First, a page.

Castles of Our Conscience


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Social Control and the American State, 1800-1985

By William G. Staples
Rutgers University Press

Castles of Our Conscience presents a new and distinctive analysis of the role of the modern state in the shaping of policies of social control. William G. Staples provides a theoretical framework for understanding the mechanisms of state policy-making and capacity. This framework supports an interpretation of the changing nature of institutions of social control in the United States, including prisons, poorhouses, and asylums, from the beginning of the nineteenth century to the present day.

A distinctive feature of the author’s approach is his critique of existing theories of the state as well as recent revisionist writing on social control. Both, he argues, have tended to either reduce the state to an instrument of class power or treat it in too “structuralist” a fashion. Developing a sophisticated account of the relationship between the state and civil society, Staples provides a history of social control policies in the United States that balances analytical concerns with historical narrative.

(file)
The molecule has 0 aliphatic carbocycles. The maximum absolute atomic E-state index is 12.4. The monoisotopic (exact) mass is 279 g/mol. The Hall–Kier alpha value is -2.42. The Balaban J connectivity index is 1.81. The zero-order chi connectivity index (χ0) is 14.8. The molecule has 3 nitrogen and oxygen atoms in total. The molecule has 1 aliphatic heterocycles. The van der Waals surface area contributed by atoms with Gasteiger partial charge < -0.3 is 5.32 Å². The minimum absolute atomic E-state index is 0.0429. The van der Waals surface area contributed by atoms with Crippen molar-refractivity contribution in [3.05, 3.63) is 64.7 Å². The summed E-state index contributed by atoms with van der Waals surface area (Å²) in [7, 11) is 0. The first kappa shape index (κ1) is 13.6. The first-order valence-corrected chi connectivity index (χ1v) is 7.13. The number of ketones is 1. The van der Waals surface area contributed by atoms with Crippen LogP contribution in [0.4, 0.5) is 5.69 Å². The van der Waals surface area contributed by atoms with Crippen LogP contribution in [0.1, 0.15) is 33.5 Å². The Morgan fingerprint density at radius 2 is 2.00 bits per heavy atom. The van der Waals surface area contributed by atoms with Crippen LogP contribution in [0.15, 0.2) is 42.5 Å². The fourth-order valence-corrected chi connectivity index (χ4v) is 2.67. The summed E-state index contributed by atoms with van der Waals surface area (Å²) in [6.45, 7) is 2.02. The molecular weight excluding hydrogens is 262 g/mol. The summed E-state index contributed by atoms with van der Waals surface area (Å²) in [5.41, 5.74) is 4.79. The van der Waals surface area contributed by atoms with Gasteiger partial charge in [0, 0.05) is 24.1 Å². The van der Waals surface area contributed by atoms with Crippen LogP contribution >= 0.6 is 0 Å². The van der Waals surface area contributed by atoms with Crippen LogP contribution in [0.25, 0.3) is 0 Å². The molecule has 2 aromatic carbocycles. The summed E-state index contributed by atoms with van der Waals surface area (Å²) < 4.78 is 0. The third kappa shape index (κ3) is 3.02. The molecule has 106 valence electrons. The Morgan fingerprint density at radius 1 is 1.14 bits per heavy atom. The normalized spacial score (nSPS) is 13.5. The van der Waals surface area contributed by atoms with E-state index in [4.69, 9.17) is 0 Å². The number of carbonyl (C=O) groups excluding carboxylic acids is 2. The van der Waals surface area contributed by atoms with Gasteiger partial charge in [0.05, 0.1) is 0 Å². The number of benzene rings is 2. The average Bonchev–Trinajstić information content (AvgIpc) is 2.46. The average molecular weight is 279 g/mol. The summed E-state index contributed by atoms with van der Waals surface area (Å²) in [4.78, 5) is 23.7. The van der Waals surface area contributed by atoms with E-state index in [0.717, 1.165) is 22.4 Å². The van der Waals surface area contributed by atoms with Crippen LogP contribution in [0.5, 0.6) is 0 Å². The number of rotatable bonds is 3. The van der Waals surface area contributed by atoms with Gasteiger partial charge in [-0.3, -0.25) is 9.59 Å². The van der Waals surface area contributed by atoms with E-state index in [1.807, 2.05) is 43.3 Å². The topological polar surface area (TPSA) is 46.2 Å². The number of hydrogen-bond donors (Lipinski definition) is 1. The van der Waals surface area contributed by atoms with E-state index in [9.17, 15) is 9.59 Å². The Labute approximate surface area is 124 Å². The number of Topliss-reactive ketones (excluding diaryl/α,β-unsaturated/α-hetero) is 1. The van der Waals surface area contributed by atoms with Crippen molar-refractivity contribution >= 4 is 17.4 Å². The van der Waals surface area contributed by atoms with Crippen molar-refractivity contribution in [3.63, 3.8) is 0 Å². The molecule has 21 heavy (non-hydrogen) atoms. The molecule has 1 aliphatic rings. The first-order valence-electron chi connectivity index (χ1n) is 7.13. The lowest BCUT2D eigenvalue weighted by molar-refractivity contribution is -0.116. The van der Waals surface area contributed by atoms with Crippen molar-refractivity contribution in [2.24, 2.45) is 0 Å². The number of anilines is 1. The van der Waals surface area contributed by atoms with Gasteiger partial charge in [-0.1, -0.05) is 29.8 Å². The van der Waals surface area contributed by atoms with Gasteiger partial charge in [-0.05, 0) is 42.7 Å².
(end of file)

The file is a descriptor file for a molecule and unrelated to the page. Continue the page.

Additional information

Weight 15.2 oz
Dimensions 9.25 × 6.25 × 0.75 in


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